Sunday, May 8, 2016

REVIEW: Dear Emma by Katie Heaney

The Book: Dear Emma

The Author: Katie Heaney

Genre: New Adult, I'd say. It focuses on college-aged characters, romantic entanglements, and female friendship in a contemporary, social media-fueled environment.

How I Found It: It caught my eye in Target's books section. On the offchance it was Austen-related I picked it up, and once I found out it was indeed Austen-inspired, decided to give it a try.

My Review: Heaney decided to do something interesting with this book, and something I'd like to see done more often in modernizations: instead of focusing this Emma-inspired story on a modern Emma Woodhouse, she took Harriet and put her in the spotlight! "Emma" is the pseudonym Harriet uses to write an advice column for her college newspaper, anonymous to all but her two roommates and her editor. Even without a true Emma Woodhouse character to play off of, Harriet is still the introvert without much dating experience that she would likely be if Austen's story really were brought into the modern world.

When I say this story is Emma-inspired, I mean that the inspiration is really just a light sprinkle. There is no Knightley, no Elton, no Frank Churchill, none of the basic plot or characters of Emma, essentially. What Heaney chose to do, she writes in the supplemental materials at the back of the book, is to basically take some of the elements of Harriet and Emma's relationship in the original story, put them in a modern context, and run with it. Specifically, what must it feel like for Harriet to be lead to fall in love with several men, only to consistently have those men choose your effervescent, beautiful best friend over you?

Heaney's Harriet is put into this position by Keith, a classmate she is attracted to after a fun road trip that was more or less a date. Keith seems to be attracted to her, too, but when he abruptly stops contacting her, Harriet is confused, annoyed... and obsessed. After consistently stalking his social media accounts, she finds out he's started dating someone else... her beautiful new work study coworker, Remy. Unsure of where she ever stood with Keith, Harriet never lets on to her interest in him, and so she and Remy become friends. But when Remy writes to Dear Emma for relationship advice, what's a girl to do?

This book was a two-star read for me. It wasn't absolutely horrible by any means, but it wasn't nearly as good as it could have been, either. While I try as hard as I can to evaluate a book on its own merits, in the Austen community that's sometimes hard to do without judging it by both Austen's original framework and by other adaptations that have come before this one. I'll try to break down what my problems were with this book by examining what I felt Heaney could have done that other adaptations have or have not.

  • Leaning on some of Austen's existing characterizations and relationships might have helped flesh out the characters more. Because this is one of the loosest Austen-inspireds I've ever read, it's also the only one where I've ever felt like the author didn't take enough inspiration from Austen. I so liked what Heaney wanted to do here! Right on to focusing on Harriet, an introverted Austen character, as opposed to the extroverted and fearless Emma Woodhouse and Elizabeth Bennet! But... well, she failed to make Harriet all that interesting. She borrowed a bit of Emma's backstory: mom dies young, and Harriet is raised by a single father. Except, unlike in Emma, Harriet's father doesn't figure into the plot or Harriet's characterization at all. We get one telephone call between them, and that's it. This was a failing of the Pemberley Digital-adapted Emma Approved as well: they specifically mentioned feeling as though Emma's relationship with Knightley was more interesting and more appealing to their millennial audience, thus choosing to focus on that relationship instead of including Emma's relationship with her father as well. Given that this was Heaney's audience as well, I think she also felt the urge to stick with her millennial-aged characters, and that was to the book's detriment. Emma's relationship to Mr. Woodhouse is one of the things that helps show readers she isn't the shallow, self-absorbed creature we sometimes think she is! I felt the lack of depth to Harriet and the rest of the characters keenly, and I think looking more closely at Austen's characterizations--what the characters talk about, how they spend their time, who they spend their time with--really could have helped Heaney make her characters as memorable or at least as interesting as Austen's.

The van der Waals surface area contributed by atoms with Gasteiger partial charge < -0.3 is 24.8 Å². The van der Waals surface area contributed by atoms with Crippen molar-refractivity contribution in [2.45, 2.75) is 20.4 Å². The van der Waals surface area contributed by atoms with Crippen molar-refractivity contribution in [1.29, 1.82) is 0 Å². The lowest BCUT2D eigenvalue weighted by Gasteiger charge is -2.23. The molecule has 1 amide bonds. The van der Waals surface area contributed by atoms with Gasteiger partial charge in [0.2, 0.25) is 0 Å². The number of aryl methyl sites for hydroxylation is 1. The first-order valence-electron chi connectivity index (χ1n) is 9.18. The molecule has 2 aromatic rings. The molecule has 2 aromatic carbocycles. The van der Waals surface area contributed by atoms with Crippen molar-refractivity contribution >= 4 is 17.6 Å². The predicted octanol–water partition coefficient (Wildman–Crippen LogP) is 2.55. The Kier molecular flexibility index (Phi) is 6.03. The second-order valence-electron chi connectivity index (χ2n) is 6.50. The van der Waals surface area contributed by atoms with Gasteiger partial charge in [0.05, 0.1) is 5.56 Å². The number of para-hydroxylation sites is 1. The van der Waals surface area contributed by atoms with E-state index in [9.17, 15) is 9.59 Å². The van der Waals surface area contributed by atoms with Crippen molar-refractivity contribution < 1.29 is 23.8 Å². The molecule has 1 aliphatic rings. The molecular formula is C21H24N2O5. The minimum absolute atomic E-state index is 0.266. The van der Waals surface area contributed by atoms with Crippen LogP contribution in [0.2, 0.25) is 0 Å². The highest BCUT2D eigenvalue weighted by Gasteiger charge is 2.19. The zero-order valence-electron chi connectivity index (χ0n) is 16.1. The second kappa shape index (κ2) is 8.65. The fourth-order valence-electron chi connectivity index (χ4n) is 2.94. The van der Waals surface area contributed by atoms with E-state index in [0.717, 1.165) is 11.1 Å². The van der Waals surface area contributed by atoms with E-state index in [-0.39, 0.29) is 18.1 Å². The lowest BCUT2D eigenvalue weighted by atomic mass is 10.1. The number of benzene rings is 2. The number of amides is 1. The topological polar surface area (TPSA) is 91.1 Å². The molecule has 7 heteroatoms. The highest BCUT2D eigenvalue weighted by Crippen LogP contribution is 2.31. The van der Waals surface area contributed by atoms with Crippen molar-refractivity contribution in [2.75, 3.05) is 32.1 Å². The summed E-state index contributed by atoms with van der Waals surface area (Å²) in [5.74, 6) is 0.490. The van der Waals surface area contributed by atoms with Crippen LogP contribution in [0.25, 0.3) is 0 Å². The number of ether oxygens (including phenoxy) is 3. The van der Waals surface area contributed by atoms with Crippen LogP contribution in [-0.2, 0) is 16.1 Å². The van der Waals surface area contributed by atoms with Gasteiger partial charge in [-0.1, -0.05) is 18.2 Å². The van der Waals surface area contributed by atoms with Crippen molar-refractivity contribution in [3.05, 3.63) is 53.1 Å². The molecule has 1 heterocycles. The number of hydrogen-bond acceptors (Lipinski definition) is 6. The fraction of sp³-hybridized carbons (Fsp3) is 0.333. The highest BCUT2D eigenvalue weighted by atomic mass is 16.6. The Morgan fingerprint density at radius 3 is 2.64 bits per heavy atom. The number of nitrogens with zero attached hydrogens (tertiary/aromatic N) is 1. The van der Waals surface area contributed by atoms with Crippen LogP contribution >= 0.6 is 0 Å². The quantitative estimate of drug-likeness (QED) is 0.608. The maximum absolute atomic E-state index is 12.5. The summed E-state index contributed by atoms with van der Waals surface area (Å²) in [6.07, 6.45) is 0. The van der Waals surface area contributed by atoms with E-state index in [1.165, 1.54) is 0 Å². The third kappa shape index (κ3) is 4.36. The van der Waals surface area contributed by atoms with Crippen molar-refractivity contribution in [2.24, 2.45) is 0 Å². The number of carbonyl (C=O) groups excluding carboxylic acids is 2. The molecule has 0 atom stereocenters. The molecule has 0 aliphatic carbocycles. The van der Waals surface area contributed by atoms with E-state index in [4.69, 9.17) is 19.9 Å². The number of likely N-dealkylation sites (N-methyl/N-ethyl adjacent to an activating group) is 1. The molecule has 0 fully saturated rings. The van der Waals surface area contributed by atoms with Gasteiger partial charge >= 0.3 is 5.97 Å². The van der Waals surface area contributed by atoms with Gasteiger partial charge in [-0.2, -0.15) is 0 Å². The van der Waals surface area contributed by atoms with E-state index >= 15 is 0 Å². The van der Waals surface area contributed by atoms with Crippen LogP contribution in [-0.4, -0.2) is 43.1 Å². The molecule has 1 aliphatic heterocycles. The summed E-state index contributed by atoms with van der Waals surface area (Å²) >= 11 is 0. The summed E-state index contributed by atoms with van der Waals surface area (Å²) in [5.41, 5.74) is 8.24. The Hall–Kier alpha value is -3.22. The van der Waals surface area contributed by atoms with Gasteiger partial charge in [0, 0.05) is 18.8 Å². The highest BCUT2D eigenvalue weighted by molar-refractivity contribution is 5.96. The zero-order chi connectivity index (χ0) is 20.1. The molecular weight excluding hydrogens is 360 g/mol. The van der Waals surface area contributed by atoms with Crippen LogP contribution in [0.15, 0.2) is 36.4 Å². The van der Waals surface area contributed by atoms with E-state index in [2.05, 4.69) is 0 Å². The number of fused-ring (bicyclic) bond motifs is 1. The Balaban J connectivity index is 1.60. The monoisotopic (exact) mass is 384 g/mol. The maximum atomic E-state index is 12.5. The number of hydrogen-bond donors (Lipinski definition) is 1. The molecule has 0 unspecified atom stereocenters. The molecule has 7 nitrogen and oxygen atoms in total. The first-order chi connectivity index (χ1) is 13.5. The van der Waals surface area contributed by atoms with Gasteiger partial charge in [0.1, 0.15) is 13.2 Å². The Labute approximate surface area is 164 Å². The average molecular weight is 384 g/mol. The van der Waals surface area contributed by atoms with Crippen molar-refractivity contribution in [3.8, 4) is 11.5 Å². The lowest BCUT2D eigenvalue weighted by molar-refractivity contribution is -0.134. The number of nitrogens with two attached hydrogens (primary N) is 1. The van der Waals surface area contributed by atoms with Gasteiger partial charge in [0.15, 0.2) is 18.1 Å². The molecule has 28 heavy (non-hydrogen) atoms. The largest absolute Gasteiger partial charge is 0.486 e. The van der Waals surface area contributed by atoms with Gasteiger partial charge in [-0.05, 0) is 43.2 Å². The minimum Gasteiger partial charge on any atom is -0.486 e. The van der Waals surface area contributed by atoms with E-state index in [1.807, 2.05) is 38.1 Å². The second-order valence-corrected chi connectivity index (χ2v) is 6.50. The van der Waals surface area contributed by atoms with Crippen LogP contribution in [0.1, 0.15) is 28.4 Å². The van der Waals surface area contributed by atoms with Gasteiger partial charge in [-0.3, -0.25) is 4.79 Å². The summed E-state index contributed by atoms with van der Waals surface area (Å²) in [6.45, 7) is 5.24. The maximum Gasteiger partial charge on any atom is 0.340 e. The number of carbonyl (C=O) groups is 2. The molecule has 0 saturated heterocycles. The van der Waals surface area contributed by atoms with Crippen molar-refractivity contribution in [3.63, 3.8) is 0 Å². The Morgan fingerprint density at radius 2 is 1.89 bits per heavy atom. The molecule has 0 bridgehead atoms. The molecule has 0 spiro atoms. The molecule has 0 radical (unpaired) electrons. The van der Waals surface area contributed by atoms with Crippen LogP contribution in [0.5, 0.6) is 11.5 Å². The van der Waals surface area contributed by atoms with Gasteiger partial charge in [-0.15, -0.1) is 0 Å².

• The characters just didn't have much depth, period. It wasn't just that Heaney didn't include enough characterization from Austen. It was that she didn't include much characterization at all. For almost the entire book, no reason is given as to why Harriet decided to become an advice columnist. Why does giving advice to people appeal to her? Why do the people on her campus trust her column so much? A male coworker of Harriet's reads the column at one point, so it clearly has a degree of popularity beyond the people writing to it for advice. Why that is... well, we don't know. Likewise, interesting tidbits are brought out about other characters and then never explored: Remy mentions seeing therapists frequently over her lifetime, and thus has valuable advice to give Harriet about self-esteem, but why she's seen therapists is never gone into. The details Heaney does choose to focus on were sometimes bizarre. I know that one of Harriet's roommates puts loose hairs on the shower wall while showering so they won't clog the drain, but barely anything else about her. Her roommates were also so interchangeable I sometimes had to flip back a couple pages to remember which one was which. Compared to the distinct and memorable characterizations of, say, Clueless, I felt that this book was lacking. And speaking of Clueless, Keith here is basically a Josh clone without the endearing parts: must all college-age Knightleys be philosophy majors?